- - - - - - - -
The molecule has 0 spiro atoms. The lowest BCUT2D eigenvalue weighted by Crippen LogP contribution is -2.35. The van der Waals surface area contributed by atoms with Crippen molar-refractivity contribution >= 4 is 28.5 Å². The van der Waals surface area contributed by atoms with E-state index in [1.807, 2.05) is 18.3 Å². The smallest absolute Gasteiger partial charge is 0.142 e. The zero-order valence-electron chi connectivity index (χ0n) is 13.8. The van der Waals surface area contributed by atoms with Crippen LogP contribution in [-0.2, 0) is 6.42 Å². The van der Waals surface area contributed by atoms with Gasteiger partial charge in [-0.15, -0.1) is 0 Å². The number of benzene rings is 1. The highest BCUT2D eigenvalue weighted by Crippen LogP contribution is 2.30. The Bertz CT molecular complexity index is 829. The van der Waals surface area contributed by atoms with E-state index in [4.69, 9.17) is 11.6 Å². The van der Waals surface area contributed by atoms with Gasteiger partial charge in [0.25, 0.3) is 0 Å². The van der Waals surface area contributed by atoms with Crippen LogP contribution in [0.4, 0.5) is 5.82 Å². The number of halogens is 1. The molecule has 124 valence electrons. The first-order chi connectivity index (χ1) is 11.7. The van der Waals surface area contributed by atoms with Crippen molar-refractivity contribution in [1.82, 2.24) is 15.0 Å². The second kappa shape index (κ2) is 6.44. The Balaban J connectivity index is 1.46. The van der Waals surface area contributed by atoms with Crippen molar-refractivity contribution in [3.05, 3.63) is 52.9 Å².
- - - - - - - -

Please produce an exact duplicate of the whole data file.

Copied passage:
The molecule has 0 spiro atoms. The lowest BCUT2D eigenvalue weighted by Crippen LogP contribution is -2.35. The van der Waals surface area contributed by atoms with Crippen molar-refractivity contribution >= 4 is 28.5 Å². The van der Waals surface area contributed by atoms with E-state index in [1.807, 2.05) is 18.3 Å². The smallest absolute Gasteiger partial charge is 0.142 e. The zero-order valence-electron chi connectivity index (χ0n) is 13.8. The van der Waals surface area contributed by atoms with Crippen LogP contribution in [-0.2, 0) is 6.42 Å². The van der Waals surface area contributed by atoms with Gasteiger partial charge in [-0.15, -0.1) is 0 Å². The number of benzene rings is 1. The highest BCUT2D eigenvalue weighted by Crippen LogP contribution is 2.30. The Bertz CT molecular complexity index is 829. The van der Waals surface area contributed by atoms with E-state index in [4.69, 9.17) is 11.6 Å². The van der Waals surface area contributed by atoms with Gasteiger partial charge in [0.25, 0.3) is 0 Å². The van der Waals surface area contributed by atoms with Crippen LogP contribution in [0.4, 0.5) is 5.82 Å². The number of halogens is 1. The molecule has 124 valence electrons. The first-order chi connectivity index (χ1) is 11.7. The van der Waals surface area contributed by atoms with Crippen molar-refractivity contribution in [1.82, 2.24) is 15.0 Å². The second kappa shape index (κ2) is 6.44. The Balaban J connectivity index is 1.46. The van der Waals surface area contributed by atoms with Crippen molar-refractivity contribution in [3.05, 3.63) is 52.9 Å².